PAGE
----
OPINION: TV is a time for family bonding

Peter FiorenzaGeraldton Guardian
One activity that I don’t think happens anymore is watching evening television together.
Camera IconOne activity that I don’t think happens anymore is watching evening television together. Credit: Unknown/Getty Images

Gee the world has changed. I suppose that is a bit of a broad statement, but I’m not just referring to changes in technology and attitude.

I’m referring to a major shift in habits, the way we just do things. For instance, evening family habits, that only a generation ago were the norm, are becoming a distant memory. And our viewing habits is simply one example.

As a schoolteacher, I am conversing with the younger generation on a regular basis, and over time the subject of chats I have with them has changed significantly, especially in the area of family activity.

When I was a kid, Mum and Dad would follow my brother and I in our sport, and school activities and we’d all go to occasions involving extended family.

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Maybe that is still the go with many, but one activity that I don’t think happens anymore is watching evening television together.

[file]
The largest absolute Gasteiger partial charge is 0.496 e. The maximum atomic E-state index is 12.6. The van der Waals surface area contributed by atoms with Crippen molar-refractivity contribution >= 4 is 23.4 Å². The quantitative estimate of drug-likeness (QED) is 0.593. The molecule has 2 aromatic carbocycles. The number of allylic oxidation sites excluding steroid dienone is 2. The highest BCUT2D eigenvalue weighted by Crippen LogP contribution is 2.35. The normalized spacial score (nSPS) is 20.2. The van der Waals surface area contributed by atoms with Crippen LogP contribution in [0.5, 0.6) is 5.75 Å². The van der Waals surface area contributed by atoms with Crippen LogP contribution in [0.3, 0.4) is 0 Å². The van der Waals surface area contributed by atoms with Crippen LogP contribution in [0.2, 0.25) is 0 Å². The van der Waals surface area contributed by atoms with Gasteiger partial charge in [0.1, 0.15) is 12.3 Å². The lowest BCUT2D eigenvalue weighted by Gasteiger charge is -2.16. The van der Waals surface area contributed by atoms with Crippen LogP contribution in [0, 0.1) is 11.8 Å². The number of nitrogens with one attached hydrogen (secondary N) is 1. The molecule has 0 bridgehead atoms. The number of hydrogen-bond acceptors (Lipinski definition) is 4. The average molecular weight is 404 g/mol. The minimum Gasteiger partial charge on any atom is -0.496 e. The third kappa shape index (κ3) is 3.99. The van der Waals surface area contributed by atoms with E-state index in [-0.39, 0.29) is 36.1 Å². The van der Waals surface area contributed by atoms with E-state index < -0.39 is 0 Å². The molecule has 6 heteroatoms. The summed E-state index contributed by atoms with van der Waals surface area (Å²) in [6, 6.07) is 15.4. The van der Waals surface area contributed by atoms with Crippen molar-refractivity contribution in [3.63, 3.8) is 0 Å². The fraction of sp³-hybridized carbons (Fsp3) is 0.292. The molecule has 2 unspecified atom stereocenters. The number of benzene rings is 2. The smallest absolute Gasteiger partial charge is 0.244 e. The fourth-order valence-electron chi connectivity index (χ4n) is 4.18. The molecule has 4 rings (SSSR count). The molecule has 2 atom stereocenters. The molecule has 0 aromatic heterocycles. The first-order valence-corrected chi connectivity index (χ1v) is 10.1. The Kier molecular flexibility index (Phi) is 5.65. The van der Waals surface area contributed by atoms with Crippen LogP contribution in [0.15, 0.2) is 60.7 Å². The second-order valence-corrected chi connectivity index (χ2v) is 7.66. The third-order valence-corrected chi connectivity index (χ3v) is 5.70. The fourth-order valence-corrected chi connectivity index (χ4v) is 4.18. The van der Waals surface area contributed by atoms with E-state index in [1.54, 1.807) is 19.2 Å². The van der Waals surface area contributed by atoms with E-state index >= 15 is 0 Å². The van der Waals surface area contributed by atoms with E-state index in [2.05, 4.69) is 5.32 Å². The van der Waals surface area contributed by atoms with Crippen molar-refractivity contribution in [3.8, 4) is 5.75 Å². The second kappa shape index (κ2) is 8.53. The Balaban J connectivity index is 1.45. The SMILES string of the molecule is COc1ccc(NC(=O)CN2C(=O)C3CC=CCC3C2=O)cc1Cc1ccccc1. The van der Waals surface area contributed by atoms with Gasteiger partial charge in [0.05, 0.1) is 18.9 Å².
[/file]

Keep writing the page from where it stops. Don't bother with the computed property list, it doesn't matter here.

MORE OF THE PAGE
Yes, there is no doubt, they chalk up a lot of screen time, but this is generally sourced online, or via pay TV systems and they often spend time alone in separate rooms watch what they want or playing games on computer.

You even have the option of watching anything that is on TV on your phone.

Some families don’t even eat dinner together, opting to grab a plate of food as soon as it is ready, before heading off to the far-flung corners of the house. In the 1980s, I remember all the family sitting together for a meal, before watching a couple of hours of telly before bed.

Tuesday nights were special in our house. That was the night of the week that my nanna came for dinner and we always had a roast with apple pie and ice-cream for dessert.

When that was over, we all moved into the lounge room to watch the weekly episode of The Sullivans.

The war-time program was, indeed, a must-view for everyone and watching it with Nanna was quite special.

I can remember at primary school, talking at recess about what we had watched the night before. Programs included The Goodies, Doctor Who and Benny Hill.

Free-to-air television was also pretty limited in those days. In fact, until the early 80s, here, in Geraldton we only had access to the ABC.

Back then, television was, somewhat, a conduit for communication and bonding. And I reckon it really played an important part in our lives.

Peter Fiorenza is the host of Fiorenza on Sunday, 10-noon on Radio MAMA.

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